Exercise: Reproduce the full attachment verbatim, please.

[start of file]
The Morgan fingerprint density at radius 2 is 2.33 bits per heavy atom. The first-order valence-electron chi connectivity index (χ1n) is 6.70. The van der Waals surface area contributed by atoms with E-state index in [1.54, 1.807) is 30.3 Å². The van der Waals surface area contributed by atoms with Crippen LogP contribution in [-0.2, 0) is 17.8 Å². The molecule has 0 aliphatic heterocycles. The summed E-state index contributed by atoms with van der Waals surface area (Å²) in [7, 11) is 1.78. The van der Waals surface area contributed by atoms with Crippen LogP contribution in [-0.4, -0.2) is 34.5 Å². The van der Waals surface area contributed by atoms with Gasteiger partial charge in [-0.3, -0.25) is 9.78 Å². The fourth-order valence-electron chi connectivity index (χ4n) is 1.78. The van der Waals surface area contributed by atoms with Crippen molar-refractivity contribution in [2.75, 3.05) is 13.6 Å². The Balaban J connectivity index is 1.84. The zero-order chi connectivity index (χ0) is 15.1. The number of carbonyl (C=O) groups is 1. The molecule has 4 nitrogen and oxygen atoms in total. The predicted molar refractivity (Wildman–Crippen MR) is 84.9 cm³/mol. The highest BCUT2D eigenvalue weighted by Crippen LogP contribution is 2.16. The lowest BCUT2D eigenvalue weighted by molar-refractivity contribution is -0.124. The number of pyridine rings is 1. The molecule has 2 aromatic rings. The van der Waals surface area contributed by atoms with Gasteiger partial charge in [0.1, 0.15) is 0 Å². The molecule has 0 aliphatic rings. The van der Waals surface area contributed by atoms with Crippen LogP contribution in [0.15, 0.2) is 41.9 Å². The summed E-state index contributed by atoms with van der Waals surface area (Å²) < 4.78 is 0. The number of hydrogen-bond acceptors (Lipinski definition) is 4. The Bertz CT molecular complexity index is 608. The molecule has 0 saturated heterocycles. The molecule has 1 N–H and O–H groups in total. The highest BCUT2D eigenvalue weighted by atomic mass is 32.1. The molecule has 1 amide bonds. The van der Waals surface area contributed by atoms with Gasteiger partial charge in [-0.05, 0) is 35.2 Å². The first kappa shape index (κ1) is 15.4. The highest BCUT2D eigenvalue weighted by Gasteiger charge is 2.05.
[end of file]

The Morgan fingerprint density at radius 2 is 2.33 bits per heavy atom. The first-order valence-electron chi connectivity index (χ1n) is 6.70. The van der Waals surface area contributed by atoms with E-state index in [1.54, 1.807) is 30.3 Å². The van der Waals surface area contributed by atoms with Crippen LogP contribution in [-0.2, 0) is 17.8 Å². The molecule has 0 aliphatic heterocycles. The summed E-state index contributed by atoms with van der Waals surface area (Å²) in [7, 11) is 1.78. The van der Waals surface area contributed by atoms with Crippen LogP contribution in [-0.4, -0.2) is 34.5 Å². The van der Waals surface area contributed by atoms with Gasteiger partial charge in [-0.3, -0.25) is 9.78 Å². The fourth-order valence-electron chi connectivity index (χ4n) is 1.78. The van der Waals surface area contributed by atoms with Crippen molar-refractivity contribution in [2.75, 3.05) is 13.6 Å². The Balaban J connectivity index is 1.84. The zero-order chi connectivity index (χ0) is 15.1. The number of carbonyl (C=O) groups is 1. The molecule has 4 nitrogen and oxygen atoms in total. The predicted molar refractivity (Wildman–Crippen MR) is 84.9 cm³/mol. The highest BCUT2D eigenvalue weighted by Crippen LogP contribution is 2.16. The lowest BCUT2D eigenvalue weighted by molar-refractivity contribution is -0.124. The number of pyridine rings is 1. The molecule has 2 aromatic rings. The van der Waals surface area contributed by atoms with Gasteiger partial charge in [0.1, 0.15) is 0 Å². The molecule has 0 aliphatic rings. The van der Waals surface area contributed by atoms with Crippen LogP contribution in [0.15, 0.2) is 41.9 Å². The summed E-state index contributed by atoms with van der Waals surface area (Å²) < 4.78 is 0. The number of hydrogen-bond acceptors (Lipinski definition) is 4. The Bertz CT molecular complexity index is 608. The molecule has 0 saturated heterocycles. The molecule has 1 N–H and O–H groups in total. The highest BCUT2D eigenvalue weighted by atomic mass is 32.1. The molecule has 1 amide bonds. The van der Waals surface area contributed by atoms with Gasteiger partial charge in [-0.05, 0) is 35.2 Å². The first kappa shape index (κ1) is 15.4. The highest BCUT2D eigenvalue weighted by Gasteiger charge is 2.05.